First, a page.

On May 6, 1968, the Springfield office of the Illinois Fair Employment Practices Commission (hereinafter referred to as the Commission) received on printed forms provided by the United States Government certain documents in duplicate entitled "Charge of Discrimination" signed under oath by Fenton and Baker. The documents so received contained on their face printed instructions to mail them to the regional office of the United States Equal Employment Opportunity Commission, a Federal agency. The Springfield office of the Commission, a State agency, forwarded one copy of each document to the Chicago regional office of the United States Equal Employment Opportunity Commission and retained the duplicate copies of each document and assigned them numbers 68-S-15 (Fenton) and 68-S-16 (Baker), respectively, on May 6, 1968. On May 13, 1968, a copy of each document which had been so forwarded to the Chicago regional office of the United States Equal Employment Opportunity Commission was returned to the Springfield office of the Commission by the Chicago office pursuant to the Civil Rights Act of 1964 (42 U.S.C.A., § 2000E5(b), (c) (1974). Upon receipt of these documents, which contained charges of racial discrimination against appellee, the Springfield office re-docketed the documents as 68-SF-18 (Fenton) and 68-SF-19 (Baker), respectively. The Commission on October 29, 1968, ordered the charges set forth in the documents originally received by it on May 6, 1968, 68-S-15 (Fenton) and 68-S-16 (Baker), dismissed for lack of jurisdiction. On November 8, 1968, complaints were issued and filed by the Commission on charge numbers 68-SF-18 (Fenton) and 68-SF-19 (Baker) against Moss-American. On August 8, 1969, the Honorable Practice A. Marshall, hearing examiner for the Commission, after a lengthy 2-day hearing, made his report and recommended an order sustaining the complaints of Fenton and Baker. The hearing examiner's recommended order included the following:

"(1) that Moss-American cease and desist from discrimination against its employees because of their race or color in affording them opportunities to seek promotion in employment with respondent;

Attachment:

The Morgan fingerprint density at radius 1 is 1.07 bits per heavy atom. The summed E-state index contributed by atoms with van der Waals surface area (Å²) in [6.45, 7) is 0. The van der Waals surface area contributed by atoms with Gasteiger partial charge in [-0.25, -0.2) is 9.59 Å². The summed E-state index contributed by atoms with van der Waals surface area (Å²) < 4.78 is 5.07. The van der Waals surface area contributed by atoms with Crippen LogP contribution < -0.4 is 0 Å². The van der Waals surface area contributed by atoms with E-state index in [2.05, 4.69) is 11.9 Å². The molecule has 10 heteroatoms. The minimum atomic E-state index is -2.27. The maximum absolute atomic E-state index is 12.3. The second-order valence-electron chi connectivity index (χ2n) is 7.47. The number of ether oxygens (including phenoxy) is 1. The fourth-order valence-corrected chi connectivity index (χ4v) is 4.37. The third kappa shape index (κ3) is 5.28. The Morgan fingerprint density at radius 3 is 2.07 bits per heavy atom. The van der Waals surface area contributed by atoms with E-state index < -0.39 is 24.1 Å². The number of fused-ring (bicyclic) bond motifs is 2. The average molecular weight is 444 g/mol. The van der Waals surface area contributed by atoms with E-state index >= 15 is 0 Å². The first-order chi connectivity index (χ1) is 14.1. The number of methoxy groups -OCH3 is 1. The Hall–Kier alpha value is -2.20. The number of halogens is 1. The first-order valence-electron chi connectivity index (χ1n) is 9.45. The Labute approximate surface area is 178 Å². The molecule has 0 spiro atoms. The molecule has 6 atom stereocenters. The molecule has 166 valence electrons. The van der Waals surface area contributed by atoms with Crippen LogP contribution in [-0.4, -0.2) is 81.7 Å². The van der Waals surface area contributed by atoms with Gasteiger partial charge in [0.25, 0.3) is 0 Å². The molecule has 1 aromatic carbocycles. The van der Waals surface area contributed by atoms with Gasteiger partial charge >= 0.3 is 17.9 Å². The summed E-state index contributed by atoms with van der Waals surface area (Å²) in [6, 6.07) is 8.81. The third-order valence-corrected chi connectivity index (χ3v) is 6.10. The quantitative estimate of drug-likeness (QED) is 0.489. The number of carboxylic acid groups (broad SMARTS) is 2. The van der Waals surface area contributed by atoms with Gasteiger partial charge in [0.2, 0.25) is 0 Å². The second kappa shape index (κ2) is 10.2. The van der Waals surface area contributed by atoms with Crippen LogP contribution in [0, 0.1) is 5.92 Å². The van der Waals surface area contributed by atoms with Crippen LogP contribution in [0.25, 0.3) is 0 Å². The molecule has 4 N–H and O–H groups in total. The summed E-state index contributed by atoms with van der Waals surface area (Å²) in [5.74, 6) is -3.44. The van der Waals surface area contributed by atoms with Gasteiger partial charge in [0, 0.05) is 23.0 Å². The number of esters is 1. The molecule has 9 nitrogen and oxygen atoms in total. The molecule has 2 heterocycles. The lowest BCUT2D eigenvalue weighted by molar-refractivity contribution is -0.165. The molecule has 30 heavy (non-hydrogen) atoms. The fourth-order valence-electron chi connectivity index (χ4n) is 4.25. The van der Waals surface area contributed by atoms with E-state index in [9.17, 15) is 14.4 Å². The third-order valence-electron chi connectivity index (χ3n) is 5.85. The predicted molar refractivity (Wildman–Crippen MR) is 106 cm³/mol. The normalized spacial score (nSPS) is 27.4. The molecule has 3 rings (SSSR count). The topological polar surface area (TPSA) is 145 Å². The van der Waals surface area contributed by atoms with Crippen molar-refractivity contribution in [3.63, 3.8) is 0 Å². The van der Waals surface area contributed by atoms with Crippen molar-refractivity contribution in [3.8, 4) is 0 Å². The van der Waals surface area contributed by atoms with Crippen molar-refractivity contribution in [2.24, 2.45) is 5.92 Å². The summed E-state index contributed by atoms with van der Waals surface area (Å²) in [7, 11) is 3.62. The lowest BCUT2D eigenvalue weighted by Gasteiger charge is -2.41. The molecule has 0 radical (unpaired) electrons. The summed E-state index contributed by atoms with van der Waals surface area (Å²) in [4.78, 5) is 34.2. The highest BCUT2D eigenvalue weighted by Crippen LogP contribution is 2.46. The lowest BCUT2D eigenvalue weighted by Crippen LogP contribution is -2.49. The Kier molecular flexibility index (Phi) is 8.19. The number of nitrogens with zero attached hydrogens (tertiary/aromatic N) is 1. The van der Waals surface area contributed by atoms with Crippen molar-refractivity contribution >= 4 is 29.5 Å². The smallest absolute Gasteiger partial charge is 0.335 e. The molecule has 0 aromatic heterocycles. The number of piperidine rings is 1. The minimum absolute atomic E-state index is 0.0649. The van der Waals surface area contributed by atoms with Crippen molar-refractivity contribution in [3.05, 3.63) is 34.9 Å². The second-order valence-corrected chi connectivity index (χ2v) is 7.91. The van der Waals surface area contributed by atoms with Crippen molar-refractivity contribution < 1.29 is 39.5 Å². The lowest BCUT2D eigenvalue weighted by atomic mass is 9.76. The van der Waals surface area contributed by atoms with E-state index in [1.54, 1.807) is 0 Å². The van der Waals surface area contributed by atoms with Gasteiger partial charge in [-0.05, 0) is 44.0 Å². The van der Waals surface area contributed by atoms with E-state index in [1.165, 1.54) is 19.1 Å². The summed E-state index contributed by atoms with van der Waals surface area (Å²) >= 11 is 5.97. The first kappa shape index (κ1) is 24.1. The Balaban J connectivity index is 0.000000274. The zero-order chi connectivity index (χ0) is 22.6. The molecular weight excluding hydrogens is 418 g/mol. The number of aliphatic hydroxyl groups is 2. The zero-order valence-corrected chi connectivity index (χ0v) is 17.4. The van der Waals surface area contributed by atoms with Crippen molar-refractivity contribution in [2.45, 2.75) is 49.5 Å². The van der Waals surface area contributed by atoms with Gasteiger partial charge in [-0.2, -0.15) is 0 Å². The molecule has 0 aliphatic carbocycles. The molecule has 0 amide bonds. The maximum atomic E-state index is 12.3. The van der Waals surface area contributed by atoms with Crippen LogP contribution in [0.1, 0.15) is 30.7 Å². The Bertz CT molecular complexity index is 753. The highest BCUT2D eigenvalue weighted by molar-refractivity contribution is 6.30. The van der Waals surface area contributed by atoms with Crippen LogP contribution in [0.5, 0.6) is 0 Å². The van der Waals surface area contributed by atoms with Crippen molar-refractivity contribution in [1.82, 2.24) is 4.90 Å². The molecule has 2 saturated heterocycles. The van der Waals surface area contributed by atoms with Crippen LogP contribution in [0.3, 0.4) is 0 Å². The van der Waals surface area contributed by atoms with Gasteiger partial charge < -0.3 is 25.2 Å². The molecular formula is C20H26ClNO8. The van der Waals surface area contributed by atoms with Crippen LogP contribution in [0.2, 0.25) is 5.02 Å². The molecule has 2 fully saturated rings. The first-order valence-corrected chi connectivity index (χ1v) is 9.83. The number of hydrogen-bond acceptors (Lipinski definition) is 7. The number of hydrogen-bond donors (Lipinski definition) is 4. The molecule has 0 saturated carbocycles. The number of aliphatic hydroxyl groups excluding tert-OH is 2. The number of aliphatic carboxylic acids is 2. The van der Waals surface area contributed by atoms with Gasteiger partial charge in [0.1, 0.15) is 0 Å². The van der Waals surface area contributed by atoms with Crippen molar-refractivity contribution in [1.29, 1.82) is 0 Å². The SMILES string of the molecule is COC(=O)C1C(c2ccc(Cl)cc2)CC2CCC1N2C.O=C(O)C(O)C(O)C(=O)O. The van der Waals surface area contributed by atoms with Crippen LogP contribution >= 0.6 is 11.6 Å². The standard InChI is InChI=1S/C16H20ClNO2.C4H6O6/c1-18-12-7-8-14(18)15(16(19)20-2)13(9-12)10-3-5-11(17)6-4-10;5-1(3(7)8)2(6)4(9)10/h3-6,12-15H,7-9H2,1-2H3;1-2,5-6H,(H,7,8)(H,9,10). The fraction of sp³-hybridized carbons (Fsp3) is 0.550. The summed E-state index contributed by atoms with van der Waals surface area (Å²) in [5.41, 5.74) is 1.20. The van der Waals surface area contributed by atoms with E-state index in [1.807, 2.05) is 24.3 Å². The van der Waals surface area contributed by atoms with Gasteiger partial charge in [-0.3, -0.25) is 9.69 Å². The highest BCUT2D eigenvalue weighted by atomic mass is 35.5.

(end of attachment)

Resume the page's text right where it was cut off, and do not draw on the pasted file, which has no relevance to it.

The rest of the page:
(2) that Baker and Fenton each receive as compensatory back wage award that amount each would have received had he been promoted to the job classification of mechanic on March 27, 1968, and that thereafter each be compensated by Moss-American at the mechanic rate of pay until such time as employment of each is terminated or until each is afforded a non-discriminatory opportunity to bid for the position of mechanic pursuant to the collective bargaining agreement between Moss-American and District 50 of the United Mine Workers."

The Commission, after considering appellee's petition for review and Fenton's and Baker's rejoinder for petition for review, affirmed the hearing examiner's report and adopted his recommended order.

Appellee instituted an administrative review action in the Circuit Court of St. Clair County, and appellants filed their answers thereto. On November 13, 1972, the Circuit Court entered an order finding that the Commission had no jurisdiction to hear the complaints of the appellants on the ground that prior arbitration of the matter constituted an election of remedies which was binding on the appellants. On February 27, 1973, the Circuit Court of St. Clair County entered its revised order dismissing the appellants' complaints.

The appellee contends that the Illinois Fair Employment Practices Commission lacked subject-matter jurisdiction over the complaints of the appellants for the reason its Commission failed to issue and serve the complaints within 180 days from the date on which appellants' charges of unfair employment practices were properly filed as required by section 8(c) of the Illinois Fair Employment Practices Act, which provides in part:

"(c) Whenever a charge of an unfair employment practice has been properly filed, the Commission, within 180 days thereof, shall either issue and serve a complaint in the manner and form set forth in this Section or shall order that no complaint be issued. Any such order shall be duly served upon both the complainant and the respondent." (Ill. Rev. Stat. 1967, ch. 48, par. 858(c).)